The Big Three In Racing

by Ed Meyer

posted on October 29, 2008 in Breeders Cup, General Discussion | 2 Comments >>

Richard Dutrow Jr., the controversial trainer of Kentucky Derby and Preakness champion Big Brown, spent much of the summer firing verbal jabs at Curlin. He is not about to stop, not after his rival finished a disappointing fourth in the $5 million Breeders’ Cup Classic on Saturday, to raise questions about his legacy and whether he can repeat as Horse of the Year.

As Dutrow sees it, strong arguments can be made for Big Brown, Curlin and unbeaten filly Zenyatta when the time comes to vote for Horse of the Year. “I think we have as good a chance as those two,” he said.

Jess Jackson, Curlin’s owner, contends that his 4-year-old had nothing left to prove, even in his bid to repeat in the Classic. “He’s already a champion,” he said. “I don’t think this loss diminishes his chance to be Horse of the Year at all.

“Big Brown ought to be the top 3-year-old, but we went to every race, and that’s the spirit of the sport.”

Injury-plagued Big Brown, eased in the Belmont Stakes in a failed bid for the Triple Crown that devastated racing fans, was retired after he was hurt in a workout a few weeks ago before his eagerly anticipated showdown with Curlin at the 25th Breeders’ Cup.

When trainer John Shirreffs was asked if there is a case to be made for his filly Zenyatta, his response could not have been more emphatic: “Absolutely. With her being undefeated in three Grade I’s before the Ladies’ Classic, she’s really proven herself.”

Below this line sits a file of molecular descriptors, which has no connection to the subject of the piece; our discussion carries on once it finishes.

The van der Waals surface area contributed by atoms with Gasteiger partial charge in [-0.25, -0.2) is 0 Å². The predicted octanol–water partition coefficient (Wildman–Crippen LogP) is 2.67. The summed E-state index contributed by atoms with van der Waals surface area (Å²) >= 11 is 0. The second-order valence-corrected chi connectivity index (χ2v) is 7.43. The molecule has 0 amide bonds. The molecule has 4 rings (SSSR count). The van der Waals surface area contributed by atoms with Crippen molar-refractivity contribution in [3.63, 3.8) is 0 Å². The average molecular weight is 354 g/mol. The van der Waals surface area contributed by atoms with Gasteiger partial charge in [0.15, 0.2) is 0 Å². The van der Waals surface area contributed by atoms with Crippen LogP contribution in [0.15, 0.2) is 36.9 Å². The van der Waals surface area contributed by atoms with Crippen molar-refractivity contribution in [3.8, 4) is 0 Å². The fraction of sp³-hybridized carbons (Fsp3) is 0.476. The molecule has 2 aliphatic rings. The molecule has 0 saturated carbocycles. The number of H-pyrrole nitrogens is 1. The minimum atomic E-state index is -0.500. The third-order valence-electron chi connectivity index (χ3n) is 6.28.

Zenyatta improved to 7-for-7 this season with a dazzling last-to-first move Friday in the Ladies’ Classic. She is unbeaten in nine career starts, with all but one of those successes occurring on a synthetic surface.

The tall and imposing Zenyatta can count ex-jockey Gary Stevens among her fans. “She could win on broken glass, it doesn’t matter,” he said.

Curlin’s ability to respond to his first test on Pro-Ride was a question leading up to the Classic. Jackson debated long and hard whether to run. He insisted afterward that he was not making excuses for a loss but said, “This track was for turf runners or runners who had been on it before.”

Curlin’s only blemish in six previous starts this season was a runner-up finish to Red Rocks in his only turf try at Belmont Park in July.

He traveled halfway around the world and routed his competition by 7¾ lengths in the $6 million Dubai World Cup at the end of March, then held his form when he rolled by 4¼ lengths in the Stephen Foster Handicap at Churchill Downs in mid-June. He earned consecutive wins in the Woodward and the Jockey Club Gold Cup to become the first North American horse to roll into the $10 million dollar club.